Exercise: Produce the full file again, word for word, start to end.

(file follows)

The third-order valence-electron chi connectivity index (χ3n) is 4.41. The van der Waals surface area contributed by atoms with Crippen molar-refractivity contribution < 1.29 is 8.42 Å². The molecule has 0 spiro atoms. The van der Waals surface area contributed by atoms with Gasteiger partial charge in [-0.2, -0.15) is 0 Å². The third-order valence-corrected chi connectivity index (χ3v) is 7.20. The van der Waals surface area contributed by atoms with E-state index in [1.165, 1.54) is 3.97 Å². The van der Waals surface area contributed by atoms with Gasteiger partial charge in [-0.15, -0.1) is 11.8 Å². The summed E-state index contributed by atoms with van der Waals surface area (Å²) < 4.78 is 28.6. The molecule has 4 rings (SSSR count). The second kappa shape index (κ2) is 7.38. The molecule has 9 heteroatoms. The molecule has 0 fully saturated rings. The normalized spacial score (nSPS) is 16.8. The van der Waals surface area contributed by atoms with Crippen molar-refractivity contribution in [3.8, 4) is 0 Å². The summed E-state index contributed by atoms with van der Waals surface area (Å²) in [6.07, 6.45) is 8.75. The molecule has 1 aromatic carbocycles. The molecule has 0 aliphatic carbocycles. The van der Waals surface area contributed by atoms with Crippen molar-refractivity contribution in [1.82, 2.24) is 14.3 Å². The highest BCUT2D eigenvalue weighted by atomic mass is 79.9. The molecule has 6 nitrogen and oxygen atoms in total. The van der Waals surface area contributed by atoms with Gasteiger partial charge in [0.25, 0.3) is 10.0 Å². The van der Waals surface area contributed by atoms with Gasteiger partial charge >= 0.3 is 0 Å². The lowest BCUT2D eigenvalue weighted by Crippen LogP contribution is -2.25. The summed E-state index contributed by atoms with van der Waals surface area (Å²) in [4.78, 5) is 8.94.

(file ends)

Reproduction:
The third-order valence-electron chi connectivity index (χ3n) is 4.41. The van der Waals surface area contributed by atoms with Crippen molar-refractivity contribution < 1.29 is 8.42 Å². The molecule has 0 spiro atoms. The van der Waals surface area contributed by atoms with Gasteiger partial charge in [-0.2, -0.15) is 0 Å². The third-order valence-corrected chi connectivity index (χ3v) is 7.20. The van der Waals surface area contributed by atoms with E-state index in [1.165, 1.54) is 3.97 Å². The van der Waals surface area contributed by atoms with Gasteiger partial charge in [-0.15, -0.1) is 11.8 Å². The summed E-state index contributed by atoms with van der Waals surface area (Å²) < 4.78 is 28.6. The molecule has 4 rings (SSSR count). The second kappa shape index (κ2) is 7.38. The molecule has 9 heteroatoms. The molecule has 0 fully saturated rings. The normalized spacial score (nSPS) is 16.8. The van der Waals surface area contributed by atoms with Crippen molar-refractivity contribution in [3.8, 4) is 0 Å². The summed E-state index contributed by atoms with van der Waals surface area (Å²) in [6.07, 6.45) is 8.75. The molecule has 1 aromatic carbocycles. The molecule has 0 aliphatic carbocycles. The van der Waals surface area contributed by atoms with Crippen molar-refractivity contribution in [1.82, 2.24) is 14.3 Å². The highest BCUT2D eigenvalue weighted by atomic mass is 79.9. The molecule has 6 nitrogen and oxygen atoms in total. The van der Waals surface area contributed by atoms with Gasteiger partial charge in [0.25, 0.3) is 10.0 Å². The van der Waals surface area contributed by atoms with Gasteiger partial charge >= 0.3 is 0 Å². The lowest BCUT2D eigenvalue weighted by Crippen LogP contribution is -2.25. The summed E-state index contributed by atoms with van der Waals surface area (Å²) in [4.78, 5) is 8.94.